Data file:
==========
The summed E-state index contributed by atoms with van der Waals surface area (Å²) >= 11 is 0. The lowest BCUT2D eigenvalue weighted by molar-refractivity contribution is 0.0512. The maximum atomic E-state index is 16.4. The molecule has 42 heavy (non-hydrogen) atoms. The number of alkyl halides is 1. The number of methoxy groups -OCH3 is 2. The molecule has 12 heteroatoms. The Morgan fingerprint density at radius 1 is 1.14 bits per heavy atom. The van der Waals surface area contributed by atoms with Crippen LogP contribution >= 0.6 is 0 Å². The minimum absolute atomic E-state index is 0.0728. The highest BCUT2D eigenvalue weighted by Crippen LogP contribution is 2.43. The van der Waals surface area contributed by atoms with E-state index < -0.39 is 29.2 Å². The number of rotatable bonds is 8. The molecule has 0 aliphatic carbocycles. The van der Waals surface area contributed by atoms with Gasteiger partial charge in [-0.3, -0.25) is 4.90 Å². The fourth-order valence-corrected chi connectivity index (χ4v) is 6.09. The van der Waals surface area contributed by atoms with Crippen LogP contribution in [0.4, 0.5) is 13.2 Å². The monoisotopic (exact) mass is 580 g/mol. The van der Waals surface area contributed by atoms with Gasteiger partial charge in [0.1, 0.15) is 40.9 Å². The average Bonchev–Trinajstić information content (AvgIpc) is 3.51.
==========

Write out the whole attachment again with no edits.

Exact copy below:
The summed E-state index contributed by atoms with van der Waals surface area (Å²) >= 11 is 0. The lowest BCUT2D eigenvalue weighted by molar-refractivity contribution is 0.0512. The maximum atomic E-state index is 16.4. The molecule has 42 heavy (non-hydrogen) atoms. The number of alkyl halides is 1. The number of methoxy groups -OCH3 is 2. The molecule has 12 heteroatoms. The Morgan fingerprint density at radius 1 is 1.14 bits per heavy atom. The van der Waals surface area contributed by atoms with Crippen LogP contribution >= 0.6 is 0 Å². The minimum absolute atomic E-state index is 0.0728. The highest BCUT2D eigenvalue weighted by Crippen LogP contribution is 2.43. The van der Waals surface area contributed by atoms with E-state index < -0.39 is 29.2 Å². The number of rotatable bonds is 8. The molecule has 0 aliphatic carbocycles. The van der Waals surface area contributed by atoms with Gasteiger partial charge in [-0.3, -0.25) is 4.90 Å². The fourth-order valence-corrected chi connectivity index (χ4v) is 6.09. The van der Waals surface area contributed by atoms with Crippen LogP contribution in [0.4, 0.5) is 13.2 Å². The monoisotopic (exact) mass is 580 g/mol. The van der Waals surface area contributed by atoms with Gasteiger partial charge in [0.1, 0.15) is 40.9 Å². The average Bonchev–Trinajstić information content (AvgIpc) is 3.51.